Large Scale Picture

There is no place like home

With the work "There is no place like home" by the Canadian artist Ken Lum, museum in progress had, for the fifth time, realised a project for a large scale picture with the format 54 x 10m on the façade of the Kunsthalle Vienna, which at the same time marked the conclusion of the exhibition series. The temporary exhibition box situated at a central Vienna traffic node at Karlsplatz will once again became a temporary exhibition area in public space before the new Kunsthalle Vienna was reopened in the Museumsquartier. "There is no place like home" was on display from 1 December 2000 to the middle of January 2001.

In addition, the work could be seen in the form of three double-page spreads in the daily newspaper, DER STANDARD, and on INFOSCREEN projection surfaces, flat screens in underground stations and underground trains in Vienna. "There is no place like home" by Ken Lum had been realised in cooperation with the Canadian Embassy to the Republic of Austria, the Viennese Fund for Integration, the Austrian League of Human Rights and the sponsoring group artpool.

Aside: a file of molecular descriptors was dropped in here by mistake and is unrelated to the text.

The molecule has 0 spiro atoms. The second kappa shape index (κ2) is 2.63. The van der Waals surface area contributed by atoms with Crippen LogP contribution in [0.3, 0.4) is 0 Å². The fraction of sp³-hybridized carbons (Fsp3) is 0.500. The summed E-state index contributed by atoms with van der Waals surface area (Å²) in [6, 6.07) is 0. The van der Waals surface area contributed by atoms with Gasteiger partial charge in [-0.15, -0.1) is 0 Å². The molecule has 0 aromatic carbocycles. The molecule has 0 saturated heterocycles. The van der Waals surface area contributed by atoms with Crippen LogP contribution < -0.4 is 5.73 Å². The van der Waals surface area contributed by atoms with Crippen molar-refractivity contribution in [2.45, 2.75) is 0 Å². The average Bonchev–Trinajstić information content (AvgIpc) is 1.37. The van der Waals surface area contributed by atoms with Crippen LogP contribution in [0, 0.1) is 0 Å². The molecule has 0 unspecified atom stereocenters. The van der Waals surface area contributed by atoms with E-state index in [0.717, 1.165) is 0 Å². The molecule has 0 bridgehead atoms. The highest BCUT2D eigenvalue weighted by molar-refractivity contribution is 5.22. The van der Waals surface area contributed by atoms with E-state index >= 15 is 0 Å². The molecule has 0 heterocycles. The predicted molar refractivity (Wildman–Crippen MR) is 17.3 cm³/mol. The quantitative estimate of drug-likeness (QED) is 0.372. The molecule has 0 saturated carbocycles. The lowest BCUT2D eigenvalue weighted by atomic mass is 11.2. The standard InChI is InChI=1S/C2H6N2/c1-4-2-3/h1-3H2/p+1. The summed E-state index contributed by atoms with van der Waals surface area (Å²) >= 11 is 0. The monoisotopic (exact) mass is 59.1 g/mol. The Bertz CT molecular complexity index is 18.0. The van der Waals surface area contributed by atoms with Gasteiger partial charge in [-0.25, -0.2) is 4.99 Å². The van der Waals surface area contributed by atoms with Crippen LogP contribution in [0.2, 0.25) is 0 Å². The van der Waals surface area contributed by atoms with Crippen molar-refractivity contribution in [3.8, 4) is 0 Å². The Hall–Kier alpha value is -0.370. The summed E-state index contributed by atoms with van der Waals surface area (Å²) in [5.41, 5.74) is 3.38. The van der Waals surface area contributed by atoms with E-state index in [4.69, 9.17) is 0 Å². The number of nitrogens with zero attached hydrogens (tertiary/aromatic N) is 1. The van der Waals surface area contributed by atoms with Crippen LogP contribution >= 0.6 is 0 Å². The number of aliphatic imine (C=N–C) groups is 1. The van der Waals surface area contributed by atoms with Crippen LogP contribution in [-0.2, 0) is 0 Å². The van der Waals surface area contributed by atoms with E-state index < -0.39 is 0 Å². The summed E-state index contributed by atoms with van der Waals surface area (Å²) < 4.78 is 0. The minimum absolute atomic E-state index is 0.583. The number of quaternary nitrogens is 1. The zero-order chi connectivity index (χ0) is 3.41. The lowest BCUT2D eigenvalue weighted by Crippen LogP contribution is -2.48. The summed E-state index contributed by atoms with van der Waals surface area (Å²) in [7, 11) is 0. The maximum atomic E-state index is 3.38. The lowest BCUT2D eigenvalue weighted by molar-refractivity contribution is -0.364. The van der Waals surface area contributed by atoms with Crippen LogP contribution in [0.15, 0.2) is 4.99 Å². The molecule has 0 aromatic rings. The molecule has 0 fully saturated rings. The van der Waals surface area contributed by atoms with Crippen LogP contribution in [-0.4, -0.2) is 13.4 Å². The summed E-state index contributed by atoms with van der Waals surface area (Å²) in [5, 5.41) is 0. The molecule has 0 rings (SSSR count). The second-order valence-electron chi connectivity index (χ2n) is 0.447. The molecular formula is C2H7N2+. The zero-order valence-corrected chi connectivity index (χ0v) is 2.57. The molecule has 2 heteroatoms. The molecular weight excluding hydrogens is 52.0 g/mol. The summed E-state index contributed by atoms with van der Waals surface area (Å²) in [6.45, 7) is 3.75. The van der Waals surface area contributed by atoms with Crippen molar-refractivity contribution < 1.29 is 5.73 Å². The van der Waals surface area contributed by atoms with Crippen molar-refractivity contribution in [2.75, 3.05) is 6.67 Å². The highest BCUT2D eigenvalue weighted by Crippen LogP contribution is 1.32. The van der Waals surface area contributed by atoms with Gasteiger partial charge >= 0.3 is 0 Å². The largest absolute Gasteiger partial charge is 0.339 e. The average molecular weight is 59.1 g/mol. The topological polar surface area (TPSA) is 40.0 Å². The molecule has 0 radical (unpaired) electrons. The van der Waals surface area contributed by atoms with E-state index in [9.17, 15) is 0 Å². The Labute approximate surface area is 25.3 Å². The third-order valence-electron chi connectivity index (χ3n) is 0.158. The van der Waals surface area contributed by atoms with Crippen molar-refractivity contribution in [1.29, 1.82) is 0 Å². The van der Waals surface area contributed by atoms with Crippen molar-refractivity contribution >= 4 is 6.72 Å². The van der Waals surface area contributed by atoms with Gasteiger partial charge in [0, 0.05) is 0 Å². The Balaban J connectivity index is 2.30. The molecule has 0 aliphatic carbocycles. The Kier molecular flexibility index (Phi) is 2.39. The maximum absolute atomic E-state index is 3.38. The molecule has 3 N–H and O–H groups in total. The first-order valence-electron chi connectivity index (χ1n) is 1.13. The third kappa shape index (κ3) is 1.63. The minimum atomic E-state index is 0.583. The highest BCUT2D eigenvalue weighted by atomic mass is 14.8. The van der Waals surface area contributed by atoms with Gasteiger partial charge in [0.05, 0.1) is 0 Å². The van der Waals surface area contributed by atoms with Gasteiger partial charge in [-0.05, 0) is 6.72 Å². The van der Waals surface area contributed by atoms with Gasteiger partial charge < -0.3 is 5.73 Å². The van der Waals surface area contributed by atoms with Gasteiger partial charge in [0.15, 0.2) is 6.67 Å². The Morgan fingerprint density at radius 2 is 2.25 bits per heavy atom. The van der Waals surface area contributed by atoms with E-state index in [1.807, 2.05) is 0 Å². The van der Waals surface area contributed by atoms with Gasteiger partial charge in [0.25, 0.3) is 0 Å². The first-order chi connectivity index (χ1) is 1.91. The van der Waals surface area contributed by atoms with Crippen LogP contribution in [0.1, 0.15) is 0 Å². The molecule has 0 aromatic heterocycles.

In the meantime "There is no place like home" has gone on a tour: It was shown as billboards in Innsbruck (co-operation with the Galerie im Taxispalais), at the Biennial in Venice 2001 and Off-Biennial in Ljubliana 2001, at Lofoten Art Festival (Norway) 09-06 – 08-07-2001, in co-operation with Gallery Brotfabrik and Haus der Kulturen der Welt in Berlin, Le Mois de la Photo (The Month of Photography) in Montréal, Museum Boijmans van Beuningen in Rotterdam. Following a presentation in Brussels the work was also displayed in Warsaw and Duisburg.

Ken Lum has produced a many-sided, controversial and politically highly charged work which makes use of advertising imagery and linguistic devices. Clear, simple sentences are brought into connection with photos creating a variety of meanings and associations.

It is about concepts such as home-country, nationality and internationality which in political discussion are often highly emotionally laden and are not seldom used and abused by populists in order to maximise votes by deliberately portraying people as enemies because they are different, so as to stir up envy and finally to play people off against one another. Ken Lum handles the concept of home-country in a way which allows the pendulum of associations to swing in all conceivable directions – from blind hate towards the apparently strange and foreign in one's own country as far as the realisation that home can be anywhere that one settles down, without regard to one's original nationality, ethnic group or religion: "Home is where the heart is."